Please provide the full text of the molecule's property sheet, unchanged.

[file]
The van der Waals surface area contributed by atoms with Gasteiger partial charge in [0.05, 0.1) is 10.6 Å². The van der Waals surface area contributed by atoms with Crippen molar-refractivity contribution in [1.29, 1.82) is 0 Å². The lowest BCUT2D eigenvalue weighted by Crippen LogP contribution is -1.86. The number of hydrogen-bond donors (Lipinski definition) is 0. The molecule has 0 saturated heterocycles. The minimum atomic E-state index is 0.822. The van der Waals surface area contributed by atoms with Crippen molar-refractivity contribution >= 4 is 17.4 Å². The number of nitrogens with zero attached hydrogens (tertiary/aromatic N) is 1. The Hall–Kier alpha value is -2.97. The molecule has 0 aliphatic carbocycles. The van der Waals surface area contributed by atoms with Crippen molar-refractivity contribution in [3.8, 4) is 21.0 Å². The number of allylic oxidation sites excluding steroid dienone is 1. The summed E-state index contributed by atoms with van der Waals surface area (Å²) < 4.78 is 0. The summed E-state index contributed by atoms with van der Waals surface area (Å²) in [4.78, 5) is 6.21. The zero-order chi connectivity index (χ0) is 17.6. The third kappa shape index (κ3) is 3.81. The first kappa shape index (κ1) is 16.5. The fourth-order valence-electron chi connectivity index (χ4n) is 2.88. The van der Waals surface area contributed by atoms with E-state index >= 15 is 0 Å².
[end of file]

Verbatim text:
The van der Waals surface area contributed by atoms with Gasteiger partial charge in [0.05, 0.1) is 10.6 Å². The van der Waals surface area contributed by atoms with Crippen molar-refractivity contribution in [1.29, 1.82) is 0 Å². The lowest BCUT2D eigenvalue weighted by Crippen LogP contribution is -1.86. The number of hydrogen-bond donors (Lipinski definition) is 0. The molecule has 0 saturated heterocycles. The minimum atomic E-state index is 0.822. The van der Waals surface area contributed by atoms with Crippen molar-refractivity contribution >= 4 is 17.4 Å². The number of nitrogens with zero attached hydrogens (tertiary/aromatic N) is 1. The Hall–Kier alpha value is -2.97. The molecule has 0 aliphatic carbocycles. The van der Waals surface area contributed by atoms with Crippen molar-refractivity contribution in [3.8, 4) is 21.0 Å². The number of allylic oxidation sites excluding steroid dienone is 1. The summed E-state index contributed by atoms with van der Waals surface area (Å²) < 4.78 is 0. The summed E-state index contributed by atoms with van der Waals surface area (Å²) in [4.78, 5) is 6.21. The zero-order chi connectivity index (χ0) is 17.6. The third kappa shape index (κ3) is 3.81. The first kappa shape index (κ1) is 16.5. The fourth-order valence-electron chi connectivity index (χ4n) is 2.88. The van der Waals surface area contributed by atoms with E-state index >= 15 is 0 Å².